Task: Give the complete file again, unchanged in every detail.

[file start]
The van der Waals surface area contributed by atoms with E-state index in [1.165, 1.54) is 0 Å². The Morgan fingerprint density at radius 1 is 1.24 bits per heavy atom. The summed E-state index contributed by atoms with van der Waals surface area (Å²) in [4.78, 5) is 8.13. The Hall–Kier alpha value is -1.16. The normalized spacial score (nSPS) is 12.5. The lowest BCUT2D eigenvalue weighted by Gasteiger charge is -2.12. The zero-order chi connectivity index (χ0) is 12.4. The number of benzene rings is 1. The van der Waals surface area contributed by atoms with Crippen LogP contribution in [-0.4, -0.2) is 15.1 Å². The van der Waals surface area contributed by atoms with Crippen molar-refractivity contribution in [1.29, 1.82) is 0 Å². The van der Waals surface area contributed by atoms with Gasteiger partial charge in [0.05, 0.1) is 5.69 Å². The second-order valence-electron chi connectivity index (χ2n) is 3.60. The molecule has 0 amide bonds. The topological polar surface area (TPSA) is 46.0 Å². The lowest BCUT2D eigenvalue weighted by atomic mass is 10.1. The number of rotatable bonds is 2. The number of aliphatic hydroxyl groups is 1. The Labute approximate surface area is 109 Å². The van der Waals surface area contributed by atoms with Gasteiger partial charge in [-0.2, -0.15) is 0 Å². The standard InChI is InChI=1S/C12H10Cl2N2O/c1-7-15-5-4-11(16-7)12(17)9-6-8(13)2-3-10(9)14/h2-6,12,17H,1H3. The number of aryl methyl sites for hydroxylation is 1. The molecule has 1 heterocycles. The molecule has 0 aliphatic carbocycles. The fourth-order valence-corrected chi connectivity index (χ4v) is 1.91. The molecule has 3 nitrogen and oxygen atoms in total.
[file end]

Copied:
The van der Waals surface area contributed by atoms with E-state index in [1.165, 1.54) is 0 Å². The Morgan fingerprint density at radius 1 is 1.24 bits per heavy atom. The summed E-state index contributed by atoms with van der Waals surface area (Å²) in [4.78, 5) is 8.13. The Hall–Kier alpha value is -1.16. The normalized spacial score (nSPS) is 12.5. The lowest BCUT2D eigenvalue weighted by Gasteiger charge is -2.12. The zero-order chi connectivity index (χ0) is 12.4. The number of benzene rings is 1. The van der Waals surface area contributed by atoms with Crippen LogP contribution in [-0.4, -0.2) is 15.1 Å². The van der Waals surface area contributed by atoms with Crippen molar-refractivity contribution in [1.29, 1.82) is 0 Å². The van der Waals surface area contributed by atoms with Gasteiger partial charge in [0.05, 0.1) is 5.69 Å². The second-order valence-electron chi connectivity index (χ2n) is 3.60. The molecule has 0 amide bonds. The topological polar surface area (TPSA) is 46.0 Å². The lowest BCUT2D eigenvalue weighted by atomic mass is 10.1. The number of rotatable bonds is 2. The number of aliphatic hydroxyl groups is 1. The Labute approximate surface area is 109 Å². The van der Waals surface area contributed by atoms with Gasteiger partial charge in [-0.2, -0.15) is 0 Å². The standard InChI is InChI=1S/C12H10Cl2N2O/c1-7-15-5-4-11(16-7)12(17)9-6-8(13)2-3-10(9)14/h2-6,12,17H,1H3. The number of aryl methyl sites for hydroxylation is 1. The molecule has 1 heterocycles. The molecule has 0 aliphatic carbocycles. The fourth-order valence-corrected chi connectivity index (χ4v) is 1.91. The molecule has 3 nitrogen and oxygen atoms in total.